Background: Many Graduate Medical Education (GME) programs offer clinician-educator curricula. The specific instructional methods employed and current best practices for clinician-educator curricula are unknown. We aimed to characterize the structure, curriculum content, instructional methods, and outcomes of longitudinal GME clinician-educator curricula.
Methods: We conducted a scoping review, registered with BEME, by comprehensively searching health science databases and related grey literature from January 2008 to January 2021 for studies involving longitudinal GME curricula aimed to train future clinician-educators.
Results: From 9437 articles, 36 unique curricula were included in our review. Most curricula were designed for residents (n = 26) but were heterogeneous in structure, instructional methods, and content. Several curricular themes emerged, including: 1) duration ≥ 12 months, 2) application of theory-based didactics with experiential activities, 3) independent projects, 4) exposure to faculty mentorship and educator communities, 5) strengthening competencies beyond teaching and scholarship, and 6) protected time and funding. Most outcomes were positive and focused on learner satisfaction or behavior change related to scholarly output and career tracking.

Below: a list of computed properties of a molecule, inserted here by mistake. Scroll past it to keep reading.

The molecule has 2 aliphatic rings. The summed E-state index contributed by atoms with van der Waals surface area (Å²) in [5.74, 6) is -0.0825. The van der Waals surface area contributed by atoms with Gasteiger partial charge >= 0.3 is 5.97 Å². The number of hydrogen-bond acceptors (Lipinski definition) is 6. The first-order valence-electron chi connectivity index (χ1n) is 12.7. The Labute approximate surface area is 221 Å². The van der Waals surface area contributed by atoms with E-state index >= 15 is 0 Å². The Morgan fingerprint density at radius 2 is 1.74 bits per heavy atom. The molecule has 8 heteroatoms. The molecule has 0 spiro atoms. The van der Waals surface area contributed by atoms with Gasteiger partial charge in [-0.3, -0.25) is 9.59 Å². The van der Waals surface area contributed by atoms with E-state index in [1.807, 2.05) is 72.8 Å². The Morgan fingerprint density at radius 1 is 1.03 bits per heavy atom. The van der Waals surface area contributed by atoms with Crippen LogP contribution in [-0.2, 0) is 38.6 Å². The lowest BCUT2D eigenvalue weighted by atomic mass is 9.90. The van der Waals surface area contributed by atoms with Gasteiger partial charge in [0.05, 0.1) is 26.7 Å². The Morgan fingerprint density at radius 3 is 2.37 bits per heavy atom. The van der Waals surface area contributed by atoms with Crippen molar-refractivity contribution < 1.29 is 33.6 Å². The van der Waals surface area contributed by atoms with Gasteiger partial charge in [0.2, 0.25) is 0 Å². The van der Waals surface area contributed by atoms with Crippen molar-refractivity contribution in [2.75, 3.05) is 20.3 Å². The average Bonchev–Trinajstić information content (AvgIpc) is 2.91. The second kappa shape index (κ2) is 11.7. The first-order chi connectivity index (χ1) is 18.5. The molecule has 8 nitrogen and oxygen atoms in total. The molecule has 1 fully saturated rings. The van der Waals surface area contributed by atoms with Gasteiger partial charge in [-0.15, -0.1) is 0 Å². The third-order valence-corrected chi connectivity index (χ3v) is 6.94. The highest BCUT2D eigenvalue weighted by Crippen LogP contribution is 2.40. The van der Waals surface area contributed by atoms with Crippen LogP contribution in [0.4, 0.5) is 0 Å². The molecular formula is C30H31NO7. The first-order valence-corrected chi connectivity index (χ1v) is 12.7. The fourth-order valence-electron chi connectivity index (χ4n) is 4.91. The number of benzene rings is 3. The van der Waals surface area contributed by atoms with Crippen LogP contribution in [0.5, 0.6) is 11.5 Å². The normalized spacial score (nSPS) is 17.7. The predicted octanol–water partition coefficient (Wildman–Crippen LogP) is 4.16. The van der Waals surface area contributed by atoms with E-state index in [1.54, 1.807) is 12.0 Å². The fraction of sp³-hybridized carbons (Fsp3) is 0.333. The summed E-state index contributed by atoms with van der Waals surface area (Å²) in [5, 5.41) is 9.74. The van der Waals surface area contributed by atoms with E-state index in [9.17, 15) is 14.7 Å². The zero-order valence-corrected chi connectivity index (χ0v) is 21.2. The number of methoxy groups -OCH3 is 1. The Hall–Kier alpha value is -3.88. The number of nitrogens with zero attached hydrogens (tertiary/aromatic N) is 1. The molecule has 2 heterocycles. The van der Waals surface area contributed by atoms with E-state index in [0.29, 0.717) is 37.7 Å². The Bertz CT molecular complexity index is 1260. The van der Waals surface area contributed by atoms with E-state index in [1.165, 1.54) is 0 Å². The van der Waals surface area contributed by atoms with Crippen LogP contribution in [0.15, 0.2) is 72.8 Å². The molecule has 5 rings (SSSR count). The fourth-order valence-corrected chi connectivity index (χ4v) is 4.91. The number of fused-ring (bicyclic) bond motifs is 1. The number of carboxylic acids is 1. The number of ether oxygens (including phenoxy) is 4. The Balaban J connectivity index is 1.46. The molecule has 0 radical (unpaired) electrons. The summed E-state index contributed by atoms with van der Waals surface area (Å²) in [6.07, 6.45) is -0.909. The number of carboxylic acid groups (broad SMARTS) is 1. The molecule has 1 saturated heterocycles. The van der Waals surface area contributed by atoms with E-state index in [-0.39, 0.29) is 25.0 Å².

Conclusions: Curricula in our review included important skills including experiential teaching, scholarly projects, and exposure to educator communities. Future curricula should build on these competencies and include more assessment of learner and program outcomes.
Keywords: Clinician-educator; career development; curriculum; graduate medical education.